Those who are willing to take up the cross are submerged and drowned in the blood where they find my overwhelming charity. This charity is a fire that arises from me and consumes their heart and mind, accepting the sacrifice of their desires. And so the eye of understanding arises, seeing itself in the mirror of my Godliness, where affetto is nourished and becomes united to me, bringing with it understanding. (Dialogue 84) [DLV translation]
By taking up the cross Catherine means living with and not running from difficulties that may arise from following God’s will; it means learning how to live with the sorrows that life may bring in union with transforming grace. That is, the transforming power of God’s life within us (the blood) empowers us to accept difficulties and sorrows and can bring new life from suffering. Catherine then mixes her metaphors to emphasize the same point: God’s love is not only the salvific blood of Christ; it is also like a fire that consumes. Both metaphors imply that God’s love obliterates that which is not of God; when the person is so committed to seeking God that she is “drowned in the blood” and “consumed in the fire” of God’s love, she is willing to imitate Jesus in taking up the cross. She has learned to live through suffering necessary to follow God’s will and give of herself for the good of others.
This knowledge of God’s salvific love involves the transformation of affetto in a manner that unites this deepest motivational drive with God. That is, the person whose consciousness has been grasped by God’s salvific love comes to desire what God desires with ability to imitate God in giving of herself and going through suffering in order to carry out God’s will.
Self-centeredness rots affetto and desire
In this passage to a priest, Catherine warns of the effects of self-centeredness on affetto. If the soul (the person) is self-centered, she is like a tree whose root is rotten. If the person is the tree, the root that nourishes the tree is the core motivational drive of the person. If this root is poisoned by self-centeredness, then the tree is sickened with rot, that is the person is self-centered in her behavior.
Those who carry the tree of death in their soul, that is self-centered love, do the opposite. That is, their whole life is corrupt because the main root of the affetto of the soul is rotten. [This is seen in the injustices committed] (Letter 2, October 1378)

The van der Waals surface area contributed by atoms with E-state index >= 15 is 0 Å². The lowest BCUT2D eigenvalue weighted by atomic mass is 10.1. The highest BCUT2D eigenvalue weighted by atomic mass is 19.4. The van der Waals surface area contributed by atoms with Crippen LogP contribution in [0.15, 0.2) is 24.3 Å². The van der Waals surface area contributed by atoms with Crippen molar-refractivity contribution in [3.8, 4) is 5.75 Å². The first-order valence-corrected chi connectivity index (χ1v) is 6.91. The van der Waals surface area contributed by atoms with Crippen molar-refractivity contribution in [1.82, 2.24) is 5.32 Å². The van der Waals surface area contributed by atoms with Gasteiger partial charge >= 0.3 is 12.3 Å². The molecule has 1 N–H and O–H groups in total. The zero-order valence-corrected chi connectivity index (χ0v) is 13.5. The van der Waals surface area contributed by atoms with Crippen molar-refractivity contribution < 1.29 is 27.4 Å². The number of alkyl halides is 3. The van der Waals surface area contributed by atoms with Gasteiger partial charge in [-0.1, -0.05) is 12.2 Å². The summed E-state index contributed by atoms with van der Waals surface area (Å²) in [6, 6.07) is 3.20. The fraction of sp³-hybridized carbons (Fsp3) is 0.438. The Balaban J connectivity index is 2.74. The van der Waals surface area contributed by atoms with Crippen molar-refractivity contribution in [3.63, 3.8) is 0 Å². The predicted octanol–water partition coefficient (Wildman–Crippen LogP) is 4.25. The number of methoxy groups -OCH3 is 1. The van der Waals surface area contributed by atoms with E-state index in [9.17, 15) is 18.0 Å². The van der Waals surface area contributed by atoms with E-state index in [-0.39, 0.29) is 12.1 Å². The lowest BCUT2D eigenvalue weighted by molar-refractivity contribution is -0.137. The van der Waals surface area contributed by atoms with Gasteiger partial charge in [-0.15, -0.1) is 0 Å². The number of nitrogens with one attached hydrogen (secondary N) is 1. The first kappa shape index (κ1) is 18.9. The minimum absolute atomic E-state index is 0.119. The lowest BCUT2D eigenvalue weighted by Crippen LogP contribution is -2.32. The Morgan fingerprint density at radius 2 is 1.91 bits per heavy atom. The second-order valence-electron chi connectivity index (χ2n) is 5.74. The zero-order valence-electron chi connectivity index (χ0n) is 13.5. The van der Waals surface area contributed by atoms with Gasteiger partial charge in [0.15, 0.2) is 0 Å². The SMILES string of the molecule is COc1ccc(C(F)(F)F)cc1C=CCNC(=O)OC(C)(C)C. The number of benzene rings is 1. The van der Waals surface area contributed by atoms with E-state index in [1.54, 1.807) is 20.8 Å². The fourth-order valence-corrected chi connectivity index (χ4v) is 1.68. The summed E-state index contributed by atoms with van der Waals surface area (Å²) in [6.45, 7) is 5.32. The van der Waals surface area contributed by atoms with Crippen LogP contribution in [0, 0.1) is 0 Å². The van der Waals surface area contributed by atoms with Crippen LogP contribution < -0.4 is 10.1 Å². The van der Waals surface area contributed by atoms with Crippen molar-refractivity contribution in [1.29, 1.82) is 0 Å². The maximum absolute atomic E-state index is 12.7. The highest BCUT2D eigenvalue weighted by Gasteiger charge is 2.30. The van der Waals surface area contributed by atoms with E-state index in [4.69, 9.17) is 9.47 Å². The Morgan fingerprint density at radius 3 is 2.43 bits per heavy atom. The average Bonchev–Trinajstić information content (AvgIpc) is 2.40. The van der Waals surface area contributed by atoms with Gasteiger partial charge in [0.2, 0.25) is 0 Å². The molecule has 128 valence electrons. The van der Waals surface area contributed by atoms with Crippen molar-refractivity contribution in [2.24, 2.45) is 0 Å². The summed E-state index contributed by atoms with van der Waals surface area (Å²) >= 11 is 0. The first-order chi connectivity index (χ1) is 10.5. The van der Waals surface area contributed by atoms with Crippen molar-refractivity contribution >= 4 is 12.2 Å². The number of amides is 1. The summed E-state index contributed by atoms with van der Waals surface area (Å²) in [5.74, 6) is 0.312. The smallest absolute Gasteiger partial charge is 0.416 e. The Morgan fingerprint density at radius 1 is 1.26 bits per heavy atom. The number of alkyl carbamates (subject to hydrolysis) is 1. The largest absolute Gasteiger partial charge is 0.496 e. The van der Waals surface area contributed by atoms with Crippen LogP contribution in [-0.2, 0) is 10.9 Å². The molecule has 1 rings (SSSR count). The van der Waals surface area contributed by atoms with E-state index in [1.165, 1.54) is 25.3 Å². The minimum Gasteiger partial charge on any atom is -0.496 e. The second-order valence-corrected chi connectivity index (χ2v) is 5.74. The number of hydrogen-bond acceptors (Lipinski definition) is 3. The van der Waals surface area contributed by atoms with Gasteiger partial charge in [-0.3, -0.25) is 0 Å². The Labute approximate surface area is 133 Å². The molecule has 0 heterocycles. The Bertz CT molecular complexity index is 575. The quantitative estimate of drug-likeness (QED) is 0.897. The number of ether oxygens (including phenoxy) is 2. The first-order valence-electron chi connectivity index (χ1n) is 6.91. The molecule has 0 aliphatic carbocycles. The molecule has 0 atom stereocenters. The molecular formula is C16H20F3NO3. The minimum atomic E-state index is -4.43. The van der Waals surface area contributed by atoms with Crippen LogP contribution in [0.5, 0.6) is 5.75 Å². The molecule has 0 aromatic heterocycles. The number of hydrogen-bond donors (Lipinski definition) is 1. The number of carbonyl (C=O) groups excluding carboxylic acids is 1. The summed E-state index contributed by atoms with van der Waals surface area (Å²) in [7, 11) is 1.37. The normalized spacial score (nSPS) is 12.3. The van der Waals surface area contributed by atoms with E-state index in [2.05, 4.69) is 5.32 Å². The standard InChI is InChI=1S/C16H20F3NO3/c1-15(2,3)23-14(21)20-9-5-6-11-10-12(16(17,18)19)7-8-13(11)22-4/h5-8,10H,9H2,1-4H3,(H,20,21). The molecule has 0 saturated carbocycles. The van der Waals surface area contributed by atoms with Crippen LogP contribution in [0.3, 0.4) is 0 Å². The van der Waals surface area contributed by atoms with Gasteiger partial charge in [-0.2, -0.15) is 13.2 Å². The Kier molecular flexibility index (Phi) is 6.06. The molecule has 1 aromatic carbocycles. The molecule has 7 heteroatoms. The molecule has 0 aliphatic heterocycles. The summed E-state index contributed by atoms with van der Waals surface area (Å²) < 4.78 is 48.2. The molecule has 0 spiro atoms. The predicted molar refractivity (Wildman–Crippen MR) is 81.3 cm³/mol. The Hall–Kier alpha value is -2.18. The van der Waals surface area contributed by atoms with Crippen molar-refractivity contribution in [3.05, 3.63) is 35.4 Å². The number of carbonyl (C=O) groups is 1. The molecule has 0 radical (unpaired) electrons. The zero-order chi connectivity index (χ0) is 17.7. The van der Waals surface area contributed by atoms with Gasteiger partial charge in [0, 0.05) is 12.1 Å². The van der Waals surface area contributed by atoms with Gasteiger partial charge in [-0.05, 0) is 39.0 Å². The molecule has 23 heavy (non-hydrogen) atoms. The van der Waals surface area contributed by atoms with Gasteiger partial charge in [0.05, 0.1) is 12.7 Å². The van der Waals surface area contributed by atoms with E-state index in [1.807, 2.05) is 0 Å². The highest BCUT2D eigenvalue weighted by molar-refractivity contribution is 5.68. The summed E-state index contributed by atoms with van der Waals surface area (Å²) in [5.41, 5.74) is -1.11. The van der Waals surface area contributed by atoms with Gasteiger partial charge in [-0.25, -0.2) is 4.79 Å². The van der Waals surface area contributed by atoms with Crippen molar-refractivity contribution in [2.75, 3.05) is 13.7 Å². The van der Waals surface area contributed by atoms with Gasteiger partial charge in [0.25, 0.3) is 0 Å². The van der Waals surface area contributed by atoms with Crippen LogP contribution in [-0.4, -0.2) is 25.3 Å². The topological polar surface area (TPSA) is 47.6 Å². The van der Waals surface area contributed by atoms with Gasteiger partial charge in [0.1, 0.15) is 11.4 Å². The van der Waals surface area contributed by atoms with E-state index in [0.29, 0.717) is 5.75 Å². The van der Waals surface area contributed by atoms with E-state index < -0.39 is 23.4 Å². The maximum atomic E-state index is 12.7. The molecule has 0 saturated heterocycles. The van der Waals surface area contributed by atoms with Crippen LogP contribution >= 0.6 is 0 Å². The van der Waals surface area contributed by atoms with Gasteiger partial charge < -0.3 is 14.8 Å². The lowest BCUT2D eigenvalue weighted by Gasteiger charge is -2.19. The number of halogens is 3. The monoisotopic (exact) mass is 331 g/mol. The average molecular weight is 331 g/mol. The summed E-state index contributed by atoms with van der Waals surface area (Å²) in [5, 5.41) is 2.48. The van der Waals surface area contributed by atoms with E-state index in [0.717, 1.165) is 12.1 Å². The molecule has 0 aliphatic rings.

Affetto: learning what and whom to love
The following passage presents a similar dynamic, with other nuances. Here Catherine highlights that learning what and whom to love is a central dynamic of the spiritual journey. She explains this in terms of affetto, our deepest motivational drive. We will learn what and whom to love when our affetto is converted away from self-centered concerns to understanding/knowing what is included in love for the good of the other and love for God. “The more she knows the more she will love,” Catherine tells us. This wisdom ties back to Catherine’s foundational teaching about knowledge of God and self.
The more the soul becomes engaged in loosening her affetto from her herself [i.e., letting go of that which is self-centered] and instead binding it to me with the light of understanding, the more she will know what should be loved. The more she knows this, the more she will love. (Dialogue 66) [DLV translation]
Transformation of affetto and desire, and family commitments
In this passage Catherine clarifies for a married noblewoman, that directing her affetto and desire to Christ is fully congruent with devoting her love and energy to her family. The implication is that as her affetto and desire are ordered through knowledge of God’s love in Christ and as she grows in reliance on God, she can live her vocation as wife and mother in a more ordered manner. This is one of many passages written to married lay persons whom Catherine encouraged to develop time for a relationship with God, learning to know God’s love and recognizing their need for God.
Raise, raise your affetto and desire from what is worldly and place that affetto on Christ crucified; he who is firm and solid, who never fails you and cannot be taken from you unless you so desire. I am not suggesting that you remove yourself from what is of this world related to your married state, or that you not be engaged in caring for your children and family according to your vocation. Rather, I mean that you should live in an ordered manner rather that in a disordered way. (Letter 116, end 1377)